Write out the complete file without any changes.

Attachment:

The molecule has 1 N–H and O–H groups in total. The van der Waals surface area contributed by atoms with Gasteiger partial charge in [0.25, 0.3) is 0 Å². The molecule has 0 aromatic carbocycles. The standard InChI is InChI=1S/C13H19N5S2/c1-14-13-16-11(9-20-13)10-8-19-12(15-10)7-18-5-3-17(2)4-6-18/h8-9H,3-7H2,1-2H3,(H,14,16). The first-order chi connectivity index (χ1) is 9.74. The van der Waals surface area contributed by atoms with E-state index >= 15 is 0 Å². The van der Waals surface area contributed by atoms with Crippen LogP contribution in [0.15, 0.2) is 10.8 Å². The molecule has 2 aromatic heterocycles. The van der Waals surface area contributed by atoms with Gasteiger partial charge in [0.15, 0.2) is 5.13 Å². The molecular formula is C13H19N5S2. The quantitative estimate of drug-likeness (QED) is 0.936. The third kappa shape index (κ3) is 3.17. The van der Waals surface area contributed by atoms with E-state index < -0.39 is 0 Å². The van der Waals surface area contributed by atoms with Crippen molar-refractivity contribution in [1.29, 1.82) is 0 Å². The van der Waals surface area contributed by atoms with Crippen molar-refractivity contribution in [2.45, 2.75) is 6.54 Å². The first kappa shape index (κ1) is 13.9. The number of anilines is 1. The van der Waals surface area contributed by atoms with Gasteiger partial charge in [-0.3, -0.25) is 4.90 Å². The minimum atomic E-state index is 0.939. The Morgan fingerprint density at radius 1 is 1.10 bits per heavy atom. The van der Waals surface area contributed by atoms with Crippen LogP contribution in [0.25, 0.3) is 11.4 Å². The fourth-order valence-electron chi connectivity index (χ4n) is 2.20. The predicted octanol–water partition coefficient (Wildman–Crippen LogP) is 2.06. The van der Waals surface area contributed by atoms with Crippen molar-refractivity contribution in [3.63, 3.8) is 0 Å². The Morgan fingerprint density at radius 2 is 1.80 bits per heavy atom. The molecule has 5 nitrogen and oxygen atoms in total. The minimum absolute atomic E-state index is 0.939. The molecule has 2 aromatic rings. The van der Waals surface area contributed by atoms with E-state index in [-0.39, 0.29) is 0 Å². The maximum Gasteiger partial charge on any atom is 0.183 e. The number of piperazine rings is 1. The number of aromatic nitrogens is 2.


The molecule has 1 N–H and O–H groups in total. The van der Waals surface area contributed by atoms with Gasteiger partial charge in [0.25, 0.3) is 0 Å². The molecule has 0 aromatic carbocycles. The standard InChI is InChI=1S/C13H19N5S2/c1-14-13-16-11(9-20-13)10-8-19-12(15-10)7-18-5-3-17(2)4-6-18/h8-9H,3-7H2,1-2H3,(H,14,16). The first-order chi connectivity index (χ1) is 9.74. The van der Waals surface area contributed by atoms with E-state index >= 15 is 0 Å². The van der Waals surface area contributed by atoms with Crippen LogP contribution in [0.15, 0.2) is 10.8 Å². The molecule has 2 aromatic heterocycles. The van der Waals surface area contributed by atoms with Gasteiger partial charge in [0.15, 0.2) is 5.13 Å². The molecular formula is C13H19N5S2. The quantitative estimate of drug-likeness (QED) is 0.936. The third kappa shape index (κ3) is 3.17. The van der Waals surface area contributed by atoms with E-state index < -0.39 is 0 Å². The van der Waals surface area contributed by atoms with Crippen molar-refractivity contribution in [1.29, 1.82) is 0 Å². The van der Waals surface area contributed by atoms with Crippen molar-refractivity contribution in [2.45, 2.75) is 6.54 Å². The first kappa shape index (κ1) is 13.9. The number of anilines is 1. The van der Waals surface area contributed by atoms with Gasteiger partial charge in [-0.3, -0.25) is 4.90 Å². The minimum atomic E-state index is 0.939. The Morgan fingerprint density at radius 1 is 1.10 bits per heavy atom. The van der Waals surface area contributed by atoms with Crippen LogP contribution in [0.25, 0.3) is 11.4 Å². The fourth-order valence-electron chi connectivity index (χ4n) is 2.20. The predicted octanol–water partition coefficient (Wildman–Crippen LogP) is 2.06. The van der Waals surface area contributed by atoms with Crippen molar-refractivity contribution in [3.63, 3.8) is 0 Å². The Morgan fingerprint density at radius 2 is 1.80 bits per heavy atom. The molecule has 5 nitrogen and oxygen atoms in total. The minimum absolute atomic E-state index is 0.939. The molecule has 2 aromatic rings. The van der Waals surface area contributed by atoms with E-state index in [-0.39, 0.29) is 0 Å². The maximum Gasteiger partial charge on any atom is 0.183 e. The number of piperazine rings is 1. The number of aromatic nitrogens is 2.